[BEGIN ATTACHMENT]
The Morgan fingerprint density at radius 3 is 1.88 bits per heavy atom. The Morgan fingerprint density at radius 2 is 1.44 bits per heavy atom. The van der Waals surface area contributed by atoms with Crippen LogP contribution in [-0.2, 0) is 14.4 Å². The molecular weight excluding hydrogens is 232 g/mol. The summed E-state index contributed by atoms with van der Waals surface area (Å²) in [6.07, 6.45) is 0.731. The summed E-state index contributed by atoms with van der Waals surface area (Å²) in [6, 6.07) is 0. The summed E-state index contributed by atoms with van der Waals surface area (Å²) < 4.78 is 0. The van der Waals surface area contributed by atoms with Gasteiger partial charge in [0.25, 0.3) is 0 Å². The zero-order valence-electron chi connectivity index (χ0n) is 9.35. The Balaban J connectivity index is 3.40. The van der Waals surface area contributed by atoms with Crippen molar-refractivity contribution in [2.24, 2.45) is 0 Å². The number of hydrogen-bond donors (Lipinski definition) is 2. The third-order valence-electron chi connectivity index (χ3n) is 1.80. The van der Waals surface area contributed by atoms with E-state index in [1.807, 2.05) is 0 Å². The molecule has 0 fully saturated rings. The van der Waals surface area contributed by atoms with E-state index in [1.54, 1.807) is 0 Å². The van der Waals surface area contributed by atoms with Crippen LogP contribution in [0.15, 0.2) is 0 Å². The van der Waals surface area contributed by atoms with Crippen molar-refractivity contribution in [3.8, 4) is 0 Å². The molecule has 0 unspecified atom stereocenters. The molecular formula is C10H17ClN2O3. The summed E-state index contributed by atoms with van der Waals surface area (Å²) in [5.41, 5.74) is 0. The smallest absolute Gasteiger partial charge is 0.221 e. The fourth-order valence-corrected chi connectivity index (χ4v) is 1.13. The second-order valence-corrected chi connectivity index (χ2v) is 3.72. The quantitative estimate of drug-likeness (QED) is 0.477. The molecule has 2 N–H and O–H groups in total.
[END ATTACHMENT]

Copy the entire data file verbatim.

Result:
The Morgan fingerprint density at radius 3 is 1.88 bits per heavy atom. The Morgan fingerprint density at radius 2 is 1.44 bits per heavy atom. The van der Waals surface area contributed by atoms with Crippen LogP contribution in [-0.2, 0) is 14.4 Å². The molecular weight excluding hydrogens is 232 g/mol. The summed E-state index contributed by atoms with van der Waals surface area (Å²) in [6.07, 6.45) is 0.731. The summed E-state index contributed by atoms with van der Waals surface area (Å²) in [6, 6.07) is 0. The summed E-state index contributed by atoms with van der Waals surface area (Å²) < 4.78 is 0. The van der Waals surface area contributed by atoms with Gasteiger partial charge in [0.25, 0.3) is 0 Å². The zero-order valence-electron chi connectivity index (χ0n) is 9.35. The Balaban J connectivity index is 3.40. The van der Waals surface area contributed by atoms with Crippen molar-refractivity contribution in [2.24, 2.45) is 0 Å². The number of hydrogen-bond donors (Lipinski definition) is 2. The third-order valence-electron chi connectivity index (χ3n) is 1.80. The van der Waals surface area contributed by atoms with E-state index in [1.807, 2.05) is 0 Å². The molecule has 0 fully saturated rings. The van der Waals surface area contributed by atoms with E-state index in [1.54, 1.807) is 0 Å². The van der Waals surface area contributed by atoms with Crippen LogP contribution in [0.15, 0.2) is 0 Å². The van der Waals surface area contributed by atoms with Crippen molar-refractivity contribution in [3.8, 4) is 0 Å². The molecule has 0 unspecified atom stereocenters. The molecular formula is C10H17ClN2O3. The summed E-state index contributed by atoms with van der Waals surface area (Å²) in [5.41, 5.74) is 0. The smallest absolute Gasteiger partial charge is 0.221 e. The fourth-order valence-corrected chi connectivity index (χ4v) is 1.13. The second-order valence-corrected chi connectivity index (χ2v) is 3.72. The quantitative estimate of drug-likeness (QED) is 0.477. The molecule has 2 N–H and O–H groups in total.